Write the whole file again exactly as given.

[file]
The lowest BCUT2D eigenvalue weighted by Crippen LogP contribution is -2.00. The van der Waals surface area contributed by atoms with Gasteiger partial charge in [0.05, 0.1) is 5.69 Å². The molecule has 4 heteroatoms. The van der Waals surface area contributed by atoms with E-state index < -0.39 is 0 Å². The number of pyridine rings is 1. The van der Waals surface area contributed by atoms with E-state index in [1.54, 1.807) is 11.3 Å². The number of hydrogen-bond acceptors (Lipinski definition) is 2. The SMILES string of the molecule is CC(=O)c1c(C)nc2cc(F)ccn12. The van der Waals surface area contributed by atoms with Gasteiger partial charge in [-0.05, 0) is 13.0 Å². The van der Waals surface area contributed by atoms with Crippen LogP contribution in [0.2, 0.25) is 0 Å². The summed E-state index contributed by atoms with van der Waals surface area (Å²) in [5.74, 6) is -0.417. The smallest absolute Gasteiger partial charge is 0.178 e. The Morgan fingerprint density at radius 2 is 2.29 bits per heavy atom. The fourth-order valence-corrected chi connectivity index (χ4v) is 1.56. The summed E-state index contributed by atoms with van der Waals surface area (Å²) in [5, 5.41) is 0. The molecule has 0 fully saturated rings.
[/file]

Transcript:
The lowest BCUT2D eigenvalue weighted by Crippen LogP contribution is -2.00. The van der Waals surface area contributed by atoms with Gasteiger partial charge in [0.05, 0.1) is 5.69 Å². The molecule has 4 heteroatoms. The van der Waals surface area contributed by atoms with E-state index < -0.39 is 0 Å². The number of pyridine rings is 1. The van der Waals surface area contributed by atoms with E-state index in [1.54, 1.807) is 11.3 Å². The number of hydrogen-bond acceptors (Lipinski definition) is 2. The SMILES string of the molecule is CC(=O)c1c(C)nc2cc(F)ccn12. The van der Waals surface area contributed by atoms with Gasteiger partial charge in [-0.05, 0) is 13.0 Å². The van der Waals surface area contributed by atoms with Crippen LogP contribution in [0.2, 0.25) is 0 Å². The summed E-state index contributed by atoms with van der Waals surface area (Å²) in [5.74, 6) is -0.417. The smallest absolute Gasteiger partial charge is 0.178 e. The Morgan fingerprint density at radius 2 is 2.29 bits per heavy atom. The fourth-order valence-corrected chi connectivity index (χ4v) is 1.56. The summed E-state index contributed by atoms with van der Waals surface area (Å²) in [5, 5.41) is 0. The molecule has 0 fully saturated rings.